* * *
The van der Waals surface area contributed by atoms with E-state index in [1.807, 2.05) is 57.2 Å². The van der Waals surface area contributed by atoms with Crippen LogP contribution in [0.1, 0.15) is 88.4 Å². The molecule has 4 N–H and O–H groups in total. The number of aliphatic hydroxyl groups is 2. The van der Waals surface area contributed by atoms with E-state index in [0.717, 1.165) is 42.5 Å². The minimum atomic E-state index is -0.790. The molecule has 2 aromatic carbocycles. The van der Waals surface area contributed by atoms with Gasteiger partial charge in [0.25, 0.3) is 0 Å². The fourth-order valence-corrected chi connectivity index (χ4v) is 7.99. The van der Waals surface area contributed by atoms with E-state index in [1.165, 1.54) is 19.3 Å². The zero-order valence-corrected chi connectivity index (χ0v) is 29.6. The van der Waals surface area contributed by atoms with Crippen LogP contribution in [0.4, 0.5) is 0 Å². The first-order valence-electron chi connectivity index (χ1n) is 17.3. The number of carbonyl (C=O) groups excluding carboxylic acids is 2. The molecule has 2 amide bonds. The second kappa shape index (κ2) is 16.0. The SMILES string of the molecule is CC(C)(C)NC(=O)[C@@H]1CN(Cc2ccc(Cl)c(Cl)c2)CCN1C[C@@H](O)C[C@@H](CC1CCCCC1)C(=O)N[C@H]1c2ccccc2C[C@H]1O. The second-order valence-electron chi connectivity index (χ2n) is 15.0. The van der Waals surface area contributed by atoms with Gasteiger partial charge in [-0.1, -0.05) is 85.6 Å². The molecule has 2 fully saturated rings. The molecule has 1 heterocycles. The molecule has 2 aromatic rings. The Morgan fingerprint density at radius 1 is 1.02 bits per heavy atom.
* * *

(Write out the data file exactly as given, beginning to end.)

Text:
The van der Waals surface area contributed by atoms with E-state index in [1.807, 2.05) is 57.2 Å². The van der Waals surface area contributed by atoms with Crippen LogP contribution in [0.1, 0.15) is 88.4 Å². The molecule has 4 N–H and O–H groups in total. The number of aliphatic hydroxyl groups is 2. The van der Waals surface area contributed by atoms with E-state index in [0.717, 1.165) is 42.5 Å². The minimum atomic E-state index is -0.790. The molecule has 2 aromatic carbocycles. The van der Waals surface area contributed by atoms with Gasteiger partial charge in [0.25, 0.3) is 0 Å². The fourth-order valence-corrected chi connectivity index (χ4v) is 7.99. The van der Waals surface area contributed by atoms with E-state index in [1.165, 1.54) is 19.3 Å². The zero-order valence-corrected chi connectivity index (χ0v) is 29.6. The van der Waals surface area contributed by atoms with Crippen LogP contribution in [0.4, 0.5) is 0 Å². The first-order valence-electron chi connectivity index (χ1n) is 17.3. The number of carbonyl (C=O) groups excluding carboxylic acids is 2. The molecule has 2 amide bonds. The second kappa shape index (κ2) is 16.0. The SMILES string of the molecule is CC(C)(C)NC(=O)[C@@H]1CN(Cc2ccc(Cl)c(Cl)c2)CCN1C[C@@H](O)C[C@@H](CC1CCCCC1)C(=O)N[C@H]1c2ccccc2C[C@H]1O. The second-order valence-electron chi connectivity index (χ2n) is 15.0. The van der Waals surface area contributed by atoms with Gasteiger partial charge in [-0.1, -0.05) is 85.6 Å². The molecule has 2 fully saturated rings. The molecule has 1 heterocycles. The molecule has 2 aromatic rings. The Morgan fingerprint density at radius 1 is 1.02 bits per heavy atom.